One pitch-black London morning, a ghoulish little man tramples a young girl and continues heedlessly on his way. Caught by a passerby and returned to the scene of the crime, the man is forced to pay £100 in restitution. He produces ten pounds in gold and a check for the remainder. Curiously, the check bears the signature of the well-regarded Dr. Henry Jekyll. Even stranger, Dr. Jekyll’s will names this same awful and mysterious little man, Mr. Hyde, as the sole beneficiary. Troubled by the coincidence, Dr. Jekyll’s attorney visits his client. What he uncovers is a tale so strange and terrifying it has seeped into the very fabric of our consciousness.
The Strange Case of Dr. Jekyll and Mr. Hyde by Robert Louis Stevenson
Published January 5, 1886 by Longmans, Green & Co.
Format: e-book/audiobook; 64 pages/3 hours 3 minutes
Also By This Author: Treasure Island, Kidnapped
Goodreads | Amazon
My Rating: ♥♥♥
I was really looking forward to reading this spooky gothic classic by Robert Louis Stevenson, especially during the Halloween season. Unfortunately, I was sadly disappointed. While the novel’s plot and characters were intriguing, I found the writing style incredibly boring. It took me at least two weeks to finish a three hour audiobook, mainly because I kept zoning out and losing interest as the story went on.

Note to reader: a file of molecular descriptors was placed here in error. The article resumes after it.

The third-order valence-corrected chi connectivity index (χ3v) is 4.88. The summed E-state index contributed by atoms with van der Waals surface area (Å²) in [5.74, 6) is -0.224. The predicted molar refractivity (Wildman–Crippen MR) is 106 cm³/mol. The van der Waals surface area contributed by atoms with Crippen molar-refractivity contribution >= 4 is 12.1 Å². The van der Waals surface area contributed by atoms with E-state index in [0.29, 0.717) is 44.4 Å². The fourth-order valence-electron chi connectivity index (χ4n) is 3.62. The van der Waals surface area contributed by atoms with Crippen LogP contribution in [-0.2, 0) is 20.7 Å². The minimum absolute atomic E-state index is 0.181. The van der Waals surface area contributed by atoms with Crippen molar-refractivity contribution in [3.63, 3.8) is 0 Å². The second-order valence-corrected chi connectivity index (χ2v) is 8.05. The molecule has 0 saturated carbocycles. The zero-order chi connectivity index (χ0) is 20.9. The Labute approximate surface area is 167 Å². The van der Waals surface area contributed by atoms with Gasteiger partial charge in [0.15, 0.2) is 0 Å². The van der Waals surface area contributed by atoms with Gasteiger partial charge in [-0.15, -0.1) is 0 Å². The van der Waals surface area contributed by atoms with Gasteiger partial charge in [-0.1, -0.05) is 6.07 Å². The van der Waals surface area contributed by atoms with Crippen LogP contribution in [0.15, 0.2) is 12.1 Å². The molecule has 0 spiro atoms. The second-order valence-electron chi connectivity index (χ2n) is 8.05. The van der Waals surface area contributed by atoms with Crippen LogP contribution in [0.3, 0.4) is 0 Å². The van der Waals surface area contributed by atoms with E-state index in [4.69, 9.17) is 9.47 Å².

Everyone knows the basic plot of Dr. Jekyll and Mr. Hyde: a curious scientist drinks a potion that turns him into a murderous lunatic, and overtime Dr. Jekyll becomes consumed by this psychotic half of his split-personality. It’s a fascinating plot for a story, which is why Dr. Jekyll and Mr. Hyde remains so popular over a century later. While I did enjoy the beginning and the end of this novel, I felt that the middle dragged on without very many exciting things happening, aside from some very lengthy passages of dialogue that could have used a sentence or two of description.
I would recommend this book to fans of gothic lit and classic sci-fi (namely H.G. Wells’s novels), but I wouldn’t necessarily recommend an audiobook version unless the narrator is extremely entertaining. I believe the version I listened to was from Librivox.
You May Also Enjoy:
The Invisible Man by H.G. Wells
Frankenstein by Mary Shelley
One thought on “The Strange Case of Dr. Jekyll and Mr. Hyde by Robert Louis Stevenson”
I enjoyed the book (I just wrote a review about 2 weeks ago!), I’m fine with the dialogues, but for me, some parts of the descriptions are rather hard to digest…
Nevertheless, good to see that there are parts that you enjoyed, great review!